Mayawati's decision then, which was passed in the Uttar Pradesh Assembly in a mere three minutes on Monday, was carefully calculated to shift the focus of the election away from the questions of governance and corruption attached to herself and her party, and to make the breakup of the state the core issue. Her venture seemed designed to take the wind out of the sails of her political opponents, especially the Congress, which is battling with movements for statehood in other parts of the country. In a piece called "Heartland Surgery," the political commentator Sudha Pai observed:

The BSP government has proposed that the state be divided into four parts: Paschim Pradesh made up of 17 districts in western UP, Poorvanchal with 28 districts in eastern UP, Avadh with 23 districts in central UP and Bundelkhand with 7 districts in south-west UP. The BSP has made this demand based on parameters that are often put forward by supporters of small states: faster economic development, greater participation and improved governance.

However, the timing — prior to assembly elections due early next year — points to political calculations underlying the demand by the astute BSP leader. Mayawati hopes to create embarrassment and trouble for the Congress-led UPA, which is already facing demands for separation in Telengana, Vidharbha and Gorkhaland among others, and has failed to find a solution.

And on, Neerja Chowdhury explained some of the calculations behind the decision:

[Mayawati] is fighting with her back to the wall, to save her chief ministership. The BSP has lost ground since 2007 -- and some believe that there may well be an undercurrent building up against her government, though her core vote support of Dalits remains intact -- and she may have played the "divide-the-state" card to compensate for at least the 4-5 percent loss of popular support that may occur this time. She calculates that the demand for four smaller states could find resonance amongst some people in all the four regions of the state.

Even more usefully, the idea is politically malleable because it's of immediate relevance to every citizen of the state, but a project of such consequence that it could take several years to see through, depending as it does on approval by the Indian Parliament, where it would have many opponents. If Mayawati was at all to be admired, it was for the brilliance of her trade-off between short-term and long-term prospects, or the hedge that mooting the breakup of India's most significant political entity would be the very gambit that would allow her to secure her post for another term. In a piece in Outlook magazine called "The Mayawati Math," Nilanjan Mukhopadhyay observed:

[Mayawati] knows that there is no way that new states will be formed immediately, while the resolution will enable her to seek votes in the name of the promised lands.

And in the Hindu, Smita Gupta offered a picture of what a redrawn Uttar Pradesh would mean in a piece called "Mayawati's cleverly crafted pre-election strategy":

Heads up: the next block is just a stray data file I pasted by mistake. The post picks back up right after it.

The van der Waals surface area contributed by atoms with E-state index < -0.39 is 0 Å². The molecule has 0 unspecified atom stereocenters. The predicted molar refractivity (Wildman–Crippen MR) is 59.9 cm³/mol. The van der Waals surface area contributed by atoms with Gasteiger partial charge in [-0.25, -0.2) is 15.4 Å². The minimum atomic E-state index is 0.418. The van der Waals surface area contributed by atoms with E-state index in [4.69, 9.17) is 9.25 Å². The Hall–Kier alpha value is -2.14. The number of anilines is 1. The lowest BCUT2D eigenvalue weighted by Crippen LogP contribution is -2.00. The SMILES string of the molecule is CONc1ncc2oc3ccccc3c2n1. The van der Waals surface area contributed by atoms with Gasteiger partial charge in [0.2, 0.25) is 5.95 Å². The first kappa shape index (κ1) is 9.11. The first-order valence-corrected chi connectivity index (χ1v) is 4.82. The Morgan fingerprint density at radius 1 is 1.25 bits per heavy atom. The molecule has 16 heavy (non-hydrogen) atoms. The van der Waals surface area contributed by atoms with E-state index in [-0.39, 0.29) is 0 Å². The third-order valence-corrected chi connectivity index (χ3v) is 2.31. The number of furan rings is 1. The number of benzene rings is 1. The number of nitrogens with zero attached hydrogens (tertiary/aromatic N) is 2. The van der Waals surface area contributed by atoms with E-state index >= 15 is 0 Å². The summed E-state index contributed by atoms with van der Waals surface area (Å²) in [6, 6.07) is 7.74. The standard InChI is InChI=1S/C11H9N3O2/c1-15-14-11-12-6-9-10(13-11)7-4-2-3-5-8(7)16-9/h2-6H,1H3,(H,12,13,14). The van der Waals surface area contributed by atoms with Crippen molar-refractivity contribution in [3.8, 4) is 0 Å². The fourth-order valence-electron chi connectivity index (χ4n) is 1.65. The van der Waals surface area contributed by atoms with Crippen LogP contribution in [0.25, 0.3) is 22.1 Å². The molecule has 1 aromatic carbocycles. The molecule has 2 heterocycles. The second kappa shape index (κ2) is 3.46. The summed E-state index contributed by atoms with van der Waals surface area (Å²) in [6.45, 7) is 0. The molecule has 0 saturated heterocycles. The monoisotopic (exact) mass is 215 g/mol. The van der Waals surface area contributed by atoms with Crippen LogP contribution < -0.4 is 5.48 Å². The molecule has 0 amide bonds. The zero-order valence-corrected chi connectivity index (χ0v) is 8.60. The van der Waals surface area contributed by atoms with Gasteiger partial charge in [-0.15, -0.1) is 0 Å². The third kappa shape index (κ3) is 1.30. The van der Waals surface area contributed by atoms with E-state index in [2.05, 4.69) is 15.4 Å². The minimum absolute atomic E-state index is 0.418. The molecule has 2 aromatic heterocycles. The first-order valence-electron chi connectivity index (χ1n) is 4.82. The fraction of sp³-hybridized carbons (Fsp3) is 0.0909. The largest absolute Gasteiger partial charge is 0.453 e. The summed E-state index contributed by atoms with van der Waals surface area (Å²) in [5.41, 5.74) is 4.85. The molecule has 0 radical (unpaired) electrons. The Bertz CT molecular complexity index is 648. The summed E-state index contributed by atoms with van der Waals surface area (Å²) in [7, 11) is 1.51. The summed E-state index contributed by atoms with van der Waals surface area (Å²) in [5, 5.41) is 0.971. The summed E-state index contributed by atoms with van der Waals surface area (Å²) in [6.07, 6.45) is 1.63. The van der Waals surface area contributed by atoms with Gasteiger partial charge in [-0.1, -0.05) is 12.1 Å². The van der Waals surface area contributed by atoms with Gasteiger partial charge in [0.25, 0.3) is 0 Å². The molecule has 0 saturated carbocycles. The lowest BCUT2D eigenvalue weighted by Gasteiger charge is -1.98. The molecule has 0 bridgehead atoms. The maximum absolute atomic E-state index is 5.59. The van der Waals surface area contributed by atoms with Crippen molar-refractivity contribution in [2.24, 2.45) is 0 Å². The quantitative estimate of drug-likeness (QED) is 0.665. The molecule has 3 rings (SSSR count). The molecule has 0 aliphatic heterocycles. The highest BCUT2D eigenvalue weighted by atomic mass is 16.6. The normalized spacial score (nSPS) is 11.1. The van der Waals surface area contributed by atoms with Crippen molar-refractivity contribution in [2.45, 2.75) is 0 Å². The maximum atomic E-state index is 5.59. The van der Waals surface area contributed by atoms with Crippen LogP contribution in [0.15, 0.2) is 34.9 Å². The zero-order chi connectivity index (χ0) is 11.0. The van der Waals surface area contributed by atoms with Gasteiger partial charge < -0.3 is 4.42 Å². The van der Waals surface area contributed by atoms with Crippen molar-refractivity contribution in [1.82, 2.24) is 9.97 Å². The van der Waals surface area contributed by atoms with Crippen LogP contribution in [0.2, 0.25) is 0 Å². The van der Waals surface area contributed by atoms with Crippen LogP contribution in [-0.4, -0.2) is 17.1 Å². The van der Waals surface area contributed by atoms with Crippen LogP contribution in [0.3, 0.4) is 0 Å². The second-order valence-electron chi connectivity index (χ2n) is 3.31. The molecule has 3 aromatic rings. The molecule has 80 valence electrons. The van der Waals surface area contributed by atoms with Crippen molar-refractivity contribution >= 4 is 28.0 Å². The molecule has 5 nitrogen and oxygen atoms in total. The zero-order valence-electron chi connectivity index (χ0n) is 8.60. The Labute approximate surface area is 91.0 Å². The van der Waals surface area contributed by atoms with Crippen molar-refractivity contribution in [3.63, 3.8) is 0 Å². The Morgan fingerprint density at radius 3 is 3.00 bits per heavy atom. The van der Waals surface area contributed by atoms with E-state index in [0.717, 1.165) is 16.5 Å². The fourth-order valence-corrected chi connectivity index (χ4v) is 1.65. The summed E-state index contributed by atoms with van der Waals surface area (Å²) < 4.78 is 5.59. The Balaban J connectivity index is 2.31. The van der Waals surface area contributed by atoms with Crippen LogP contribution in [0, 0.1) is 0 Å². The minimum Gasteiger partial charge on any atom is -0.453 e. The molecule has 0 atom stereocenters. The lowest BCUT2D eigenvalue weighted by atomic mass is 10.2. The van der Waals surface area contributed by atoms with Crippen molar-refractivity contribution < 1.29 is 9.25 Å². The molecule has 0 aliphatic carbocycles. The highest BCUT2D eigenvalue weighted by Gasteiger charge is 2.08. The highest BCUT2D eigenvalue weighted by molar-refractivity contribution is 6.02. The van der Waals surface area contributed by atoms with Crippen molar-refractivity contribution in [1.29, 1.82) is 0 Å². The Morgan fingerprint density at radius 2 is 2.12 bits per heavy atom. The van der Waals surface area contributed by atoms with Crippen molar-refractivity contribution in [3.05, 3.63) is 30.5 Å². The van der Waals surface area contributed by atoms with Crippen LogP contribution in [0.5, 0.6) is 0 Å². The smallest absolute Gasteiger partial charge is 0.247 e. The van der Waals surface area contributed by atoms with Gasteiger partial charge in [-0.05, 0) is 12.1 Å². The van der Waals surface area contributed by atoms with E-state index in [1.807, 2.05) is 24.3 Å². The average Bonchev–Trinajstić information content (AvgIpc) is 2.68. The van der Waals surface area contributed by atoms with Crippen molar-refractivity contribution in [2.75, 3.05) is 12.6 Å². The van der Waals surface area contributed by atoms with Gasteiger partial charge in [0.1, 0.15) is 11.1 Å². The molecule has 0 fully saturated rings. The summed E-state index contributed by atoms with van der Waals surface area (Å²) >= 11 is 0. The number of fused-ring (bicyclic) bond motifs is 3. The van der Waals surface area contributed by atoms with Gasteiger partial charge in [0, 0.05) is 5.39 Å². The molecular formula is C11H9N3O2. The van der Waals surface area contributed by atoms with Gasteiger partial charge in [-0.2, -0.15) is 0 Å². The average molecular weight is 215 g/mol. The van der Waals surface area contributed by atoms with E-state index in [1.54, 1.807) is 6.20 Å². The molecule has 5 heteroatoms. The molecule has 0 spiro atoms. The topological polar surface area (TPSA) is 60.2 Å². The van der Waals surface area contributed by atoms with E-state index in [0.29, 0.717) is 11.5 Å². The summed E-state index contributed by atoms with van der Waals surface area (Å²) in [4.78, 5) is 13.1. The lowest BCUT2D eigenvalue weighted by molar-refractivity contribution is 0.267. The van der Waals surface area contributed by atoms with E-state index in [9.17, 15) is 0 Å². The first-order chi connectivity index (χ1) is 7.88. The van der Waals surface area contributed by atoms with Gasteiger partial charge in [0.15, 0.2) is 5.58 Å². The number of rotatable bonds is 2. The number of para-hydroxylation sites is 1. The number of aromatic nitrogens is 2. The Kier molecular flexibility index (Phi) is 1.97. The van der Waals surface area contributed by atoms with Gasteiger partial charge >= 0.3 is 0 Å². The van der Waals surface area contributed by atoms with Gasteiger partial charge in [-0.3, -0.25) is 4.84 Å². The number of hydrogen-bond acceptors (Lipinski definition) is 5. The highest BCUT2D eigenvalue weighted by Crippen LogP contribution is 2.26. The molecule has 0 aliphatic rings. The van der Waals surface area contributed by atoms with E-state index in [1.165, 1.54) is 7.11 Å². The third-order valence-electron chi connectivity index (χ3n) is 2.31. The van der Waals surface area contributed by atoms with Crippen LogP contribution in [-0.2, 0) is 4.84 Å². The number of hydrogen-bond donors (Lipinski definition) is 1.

But even as she seeks to get the better of her political opponents, [Mayawati's] likely to have national repercussions as well: Telangana [in the south] is still hanging fire, and there are demands for smaller States from across the country, from Vidarbha in the west to Gorkhaland in the east. Even more significant, U.P. will lose its identity as the pre-eminent political State in the country, which has produced a majority of the country's Prime Ministers. Its 75 districts which send 80 MPs to the Lok Sabha could be split with each of its four proposed parts, Bundelkhand, Avadh Pradesh, Purvanchal and Paschim Pradesh, getting roughly either less than a fourth or a little over.

In U.P.'s place, the western State of Maharashtra would be top dog with its 48 MPs in the Lok Sabha, not to mention its financial clout. West Bengal and Andhra Pradesh, each with 42 MPs, Bihar with 40 MPs and Tamil Nadu with 39 MP would all have a larger say in national politics. U.P., the heart of India, which has played its role — despite its unwieldy size — in keeping the country united, and holding back the communal tide, would no longer exist. [...]

So will Mayawati's gamble pay off? It will certainly distract attention from the shortcomings in her administration, leaving her political adversaries, the Samajwadi Party, the Congress, the Bharatiya Janata Party and the RLD scrambling for an effective counter strategy.

Might it be, then, that in a few years the memory of the size and might of Uttar Pradesh becomes a fading image in the minds of Indians? Or is the idea of the state's dissolution the highway on which the elephant, the election symbol of the BSP, stalks triumphantly back into power? This may all depend on what happens in election season in the world's biggest sub-national political body.

(Chandrahas Choudhury, a novelist, is the New Delhi correspondent for the World View blog. The opinions expressed are his own.)